Second California City to File for Bankruptcy in as many weeks, Pension Costs cited
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The San Bernardino, California City Council voted yesterday to seek bankruptcy protection after being told by the interim City Manager, that it would not be able to make payroll through the summer months.
San Bernardino, a city of more than 200,000 was not the first major city in California to move forward with bankruptcy proceedings nor is it likely the last. Stockton, CA, filed for bankruptcy protection late in June and with a population of nearly 300,000, the largest US city to go bankrupt.
While the recent housing market downturn hit California harder than most states, reducing property tax receipts and the general tax structure for the state makes it very susceptible to economic downturns, one particular cost is common to both bankruptcies: pensions.
In the case of Stockton, it offered extremely generous pensions that would allow public safety employees for example, to retire at 50 at 90% of pay. A quick look at Stockon’s Retirement System shows how just how generous these plans are, to the point that the city pays the full cost for nearly every pension plan. In other words, most employees do not pay a dime towards their retirement. Fire, Police and all non-public safety employees have what is ostensibly their portion of the pension bill paid for by the city. The only two groups who have to pay anything are police management and ‘miscellaneous trades employees’ and even then, the city picks up about 60% of the employee portion of the pension bill.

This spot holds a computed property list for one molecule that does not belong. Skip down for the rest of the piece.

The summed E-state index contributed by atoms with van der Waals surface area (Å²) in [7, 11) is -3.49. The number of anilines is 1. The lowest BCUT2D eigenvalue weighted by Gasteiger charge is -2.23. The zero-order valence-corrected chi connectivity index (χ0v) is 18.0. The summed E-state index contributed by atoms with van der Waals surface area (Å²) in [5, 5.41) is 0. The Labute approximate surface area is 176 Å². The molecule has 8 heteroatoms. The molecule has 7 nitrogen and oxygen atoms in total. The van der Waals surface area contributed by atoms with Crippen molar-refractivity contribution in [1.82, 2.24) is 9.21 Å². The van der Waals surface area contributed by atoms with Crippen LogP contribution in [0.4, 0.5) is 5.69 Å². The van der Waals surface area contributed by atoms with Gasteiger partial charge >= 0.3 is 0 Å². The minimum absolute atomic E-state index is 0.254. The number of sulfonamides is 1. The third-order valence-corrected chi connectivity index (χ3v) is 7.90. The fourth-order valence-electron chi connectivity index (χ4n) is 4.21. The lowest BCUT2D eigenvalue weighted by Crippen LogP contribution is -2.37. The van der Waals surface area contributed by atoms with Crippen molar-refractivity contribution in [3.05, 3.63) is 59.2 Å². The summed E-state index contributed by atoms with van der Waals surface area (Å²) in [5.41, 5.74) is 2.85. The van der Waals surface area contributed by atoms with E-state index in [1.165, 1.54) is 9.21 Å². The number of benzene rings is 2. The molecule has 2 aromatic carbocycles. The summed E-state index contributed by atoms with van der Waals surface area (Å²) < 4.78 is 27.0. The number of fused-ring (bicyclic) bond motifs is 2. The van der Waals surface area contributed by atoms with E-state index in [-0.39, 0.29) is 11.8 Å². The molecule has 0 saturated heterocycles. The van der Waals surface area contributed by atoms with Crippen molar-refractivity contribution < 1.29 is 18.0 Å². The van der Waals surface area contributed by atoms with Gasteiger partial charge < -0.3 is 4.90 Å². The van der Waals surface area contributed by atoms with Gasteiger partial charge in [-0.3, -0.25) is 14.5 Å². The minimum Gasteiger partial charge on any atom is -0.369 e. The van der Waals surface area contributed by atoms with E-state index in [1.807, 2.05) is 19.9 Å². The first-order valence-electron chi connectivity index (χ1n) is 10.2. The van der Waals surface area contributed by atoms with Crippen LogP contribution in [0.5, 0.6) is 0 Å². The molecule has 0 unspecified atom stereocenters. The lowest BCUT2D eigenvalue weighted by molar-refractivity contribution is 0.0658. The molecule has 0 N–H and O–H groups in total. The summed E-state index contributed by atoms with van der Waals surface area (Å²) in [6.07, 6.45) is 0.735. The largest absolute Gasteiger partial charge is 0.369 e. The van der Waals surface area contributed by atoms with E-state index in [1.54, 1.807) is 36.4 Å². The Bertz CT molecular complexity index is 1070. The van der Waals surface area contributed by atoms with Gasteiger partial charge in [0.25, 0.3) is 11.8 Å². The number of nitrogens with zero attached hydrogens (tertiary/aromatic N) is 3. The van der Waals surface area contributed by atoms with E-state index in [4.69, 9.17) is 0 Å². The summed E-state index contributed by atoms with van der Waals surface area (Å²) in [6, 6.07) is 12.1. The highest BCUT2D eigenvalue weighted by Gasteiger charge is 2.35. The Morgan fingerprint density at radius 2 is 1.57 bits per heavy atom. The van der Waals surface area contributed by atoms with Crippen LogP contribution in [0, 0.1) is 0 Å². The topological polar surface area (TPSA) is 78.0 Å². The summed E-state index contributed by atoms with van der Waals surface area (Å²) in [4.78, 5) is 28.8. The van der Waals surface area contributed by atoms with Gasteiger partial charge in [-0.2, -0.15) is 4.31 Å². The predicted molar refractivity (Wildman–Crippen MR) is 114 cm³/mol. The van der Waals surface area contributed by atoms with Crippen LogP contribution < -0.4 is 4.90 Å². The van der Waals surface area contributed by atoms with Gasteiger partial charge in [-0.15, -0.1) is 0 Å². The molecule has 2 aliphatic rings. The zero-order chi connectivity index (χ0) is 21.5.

In the budget analysis done for San Bernardino earlier this week, the analysts specifically spelled out pension costs as a source of the city’s predicament:
“The city’s fiscal crisis has been years in the making, compounded by the nation’s crushing recession and exacerbated by escalating pension costs, lucrative labor agreements, Sacramento’s raid on redevelopment funds and a city reserve that is tapped out.”
San Bernardino too has sweet-heart deals with labor groups over pensions in which the city would pick up most, if not all of the employee share of the pension. While negotiations prevented giving this deal to new employees, existing employees still do not have to contribute to the cost of their pension.
California Retirement System (CALPERS) spelled out in 2011 its view, that once an employee is in the system, no changes can be made, making pension agreement a de facto guarantee of benefits for life.
It remains to be seen in the coming weeks and months if other cities in California will follow the same path, but when it comes to pensions, there is a precedent in how they are dealt with.
Vallejo, CA, which declared bankruptcy a few years ago, had to continue making payments in full to CALPERS, at the expense of bond holders. Rather than everyone ‘taking a haircut’ on what they were due, CALPERS took the full share of what was due to them, and the bond holders received whatever was left.
However, as pointed out by the late John Petersen, what a bankruptcy court decides in terms of who gets paid when it comes to debts could have major implications, meaning CALPERS might not receive its full share as they did from Vallejo.
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